With less than 60 days to go until the 2010 Olympic Winter Games, many eyes are turned to Vancouver, including those of the medical community. The athletes are at the centre of the Games, and the athletes’ health is a number-one priority for the sports and medical worlds alike. A great deal of research has been done recently to improve injury prevention, driven by the International Olympic Committee (IOC) with the participation of the International Federations concerned.
The December issue of the well-known British Journal of Sports Medicine takes a special look at medical topics surrounding the Vancouver Games: incidences of injury among Alpine skiers; rule changes in ski jumping to prevent the thinnest competitors winning because of their light weight; and challenges in the classification of athletes with a disability for the Paralympic Winter Games are just some of the hot topics discussed in this special edition, which was coordinated by the IOC Medical Commission. In summary: only thorough research makes it possible to implement effective injury prevention work on the ground.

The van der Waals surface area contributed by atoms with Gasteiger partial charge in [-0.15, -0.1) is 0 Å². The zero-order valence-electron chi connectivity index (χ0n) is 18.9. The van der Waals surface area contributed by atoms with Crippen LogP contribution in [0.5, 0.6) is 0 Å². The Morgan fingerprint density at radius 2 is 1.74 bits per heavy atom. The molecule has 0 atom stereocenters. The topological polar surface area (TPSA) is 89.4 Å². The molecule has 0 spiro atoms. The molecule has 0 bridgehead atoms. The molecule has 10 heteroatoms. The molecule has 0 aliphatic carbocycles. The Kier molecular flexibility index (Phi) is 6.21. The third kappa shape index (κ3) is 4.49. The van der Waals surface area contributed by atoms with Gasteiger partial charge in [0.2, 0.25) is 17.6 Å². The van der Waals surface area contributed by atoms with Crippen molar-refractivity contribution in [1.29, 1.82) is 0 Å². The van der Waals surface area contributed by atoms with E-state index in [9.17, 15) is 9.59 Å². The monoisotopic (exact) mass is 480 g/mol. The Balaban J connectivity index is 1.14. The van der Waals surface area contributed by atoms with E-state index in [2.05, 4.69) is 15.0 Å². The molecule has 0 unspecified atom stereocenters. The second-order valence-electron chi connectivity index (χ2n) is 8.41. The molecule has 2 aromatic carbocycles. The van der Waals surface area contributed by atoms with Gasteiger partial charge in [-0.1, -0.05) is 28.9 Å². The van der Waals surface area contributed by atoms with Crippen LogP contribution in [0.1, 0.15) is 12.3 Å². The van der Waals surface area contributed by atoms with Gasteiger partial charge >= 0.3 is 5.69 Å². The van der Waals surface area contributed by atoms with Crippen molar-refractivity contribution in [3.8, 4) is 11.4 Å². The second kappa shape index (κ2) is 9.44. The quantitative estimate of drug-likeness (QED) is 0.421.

On site in Vancouver, the IOC will implement an extensive study, which will collect important information about newly acquired injuries and illnesses of athletes at Games time. All National Olympic Committee (NOC) head physicians will be asked to report on a daily basis. At the Games of the XXIX Olympiad in 2008 in Beijing, there were 1,055 injuries reported, with a total number of more than 10,000 athletes.